For more on modern ethical wills, see this article recently published in the New York Times.

For an example of a modern ethical will, watch Randy Pausch’s Last Lecture on You Tube.

July 28, 2014

Philip Seymour Hoffman’s Will Released

by Rebecca Klock Schroer

Philip Seymour Hoffman, famous actor and director, died in February 2014 at the age of 46.  A copy of his will was recently released.

There are a few interesting aspects of Hoffman’s will. 

Hoffman was survived by three children under the age of 12.  His will gives everything to his partner/long-time girlfriend, Marianne O’Donnell, who is also the mother of his three children.  The media seems to be suggesting that he slighted his kids by doing so.  However, Hoffman has been quoted as saying that he did not want his children to become trust fund kids.  Also, the media has glossed over the fact that the will directs that anything O’Donnell disclaims passes to a trust for their son.  Accordingly, there is a chance that the trust for their son would be funded, although it is entirely up to O’Donnell whether she disclaims.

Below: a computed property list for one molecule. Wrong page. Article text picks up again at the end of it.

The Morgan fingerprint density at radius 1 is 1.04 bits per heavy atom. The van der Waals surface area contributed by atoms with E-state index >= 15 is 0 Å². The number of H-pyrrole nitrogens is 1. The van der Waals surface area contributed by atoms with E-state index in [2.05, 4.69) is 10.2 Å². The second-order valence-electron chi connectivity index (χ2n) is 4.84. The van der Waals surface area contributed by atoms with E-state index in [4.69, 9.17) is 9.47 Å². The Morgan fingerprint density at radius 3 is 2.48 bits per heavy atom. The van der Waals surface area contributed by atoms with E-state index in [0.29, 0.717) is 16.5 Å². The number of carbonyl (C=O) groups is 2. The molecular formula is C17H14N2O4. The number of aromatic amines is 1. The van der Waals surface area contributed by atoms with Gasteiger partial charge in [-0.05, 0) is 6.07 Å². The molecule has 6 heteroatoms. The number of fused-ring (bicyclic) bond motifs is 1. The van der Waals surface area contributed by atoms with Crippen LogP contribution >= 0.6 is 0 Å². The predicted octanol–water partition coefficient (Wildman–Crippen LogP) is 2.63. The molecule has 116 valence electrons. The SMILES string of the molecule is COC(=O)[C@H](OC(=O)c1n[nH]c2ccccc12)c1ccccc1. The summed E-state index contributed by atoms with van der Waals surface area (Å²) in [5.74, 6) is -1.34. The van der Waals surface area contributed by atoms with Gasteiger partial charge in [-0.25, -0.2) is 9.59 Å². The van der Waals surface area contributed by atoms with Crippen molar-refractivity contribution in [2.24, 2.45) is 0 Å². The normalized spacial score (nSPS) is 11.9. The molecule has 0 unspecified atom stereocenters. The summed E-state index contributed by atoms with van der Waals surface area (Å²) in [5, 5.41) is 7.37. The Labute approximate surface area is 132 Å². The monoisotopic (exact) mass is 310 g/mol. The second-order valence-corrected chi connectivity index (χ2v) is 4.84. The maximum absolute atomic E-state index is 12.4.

Hoffman’s will was executed in 2004 before his youngest two children were born.  The will refers to Hoffman’s oldest child by name and does not have any language regarding after-born children.  If the will was governed by Colorado law (instead of New York law), the after-born children would be included and would receive a share equal to that of Hoffman’s oldest child under Colo. Rev. Stat. § 15-11-302.  This issue may not come up since there is no indication that O’Donnell plans to disclaim any of the property, which is the only circumstance under which the children would receive something.

Hoffman’s estate is estimated to be worth $35 million and a large portion of that will be paid to the IRS for federal estate tax (an estimated $15 million). If Hoffman and O’Donnell had been married, the entire amount would have passed to her free of estate tax under the unlimited marital deduction.  While some couples choose not to get married for various reasons, marriage would have provided a significant tax advantage in an estate of this size.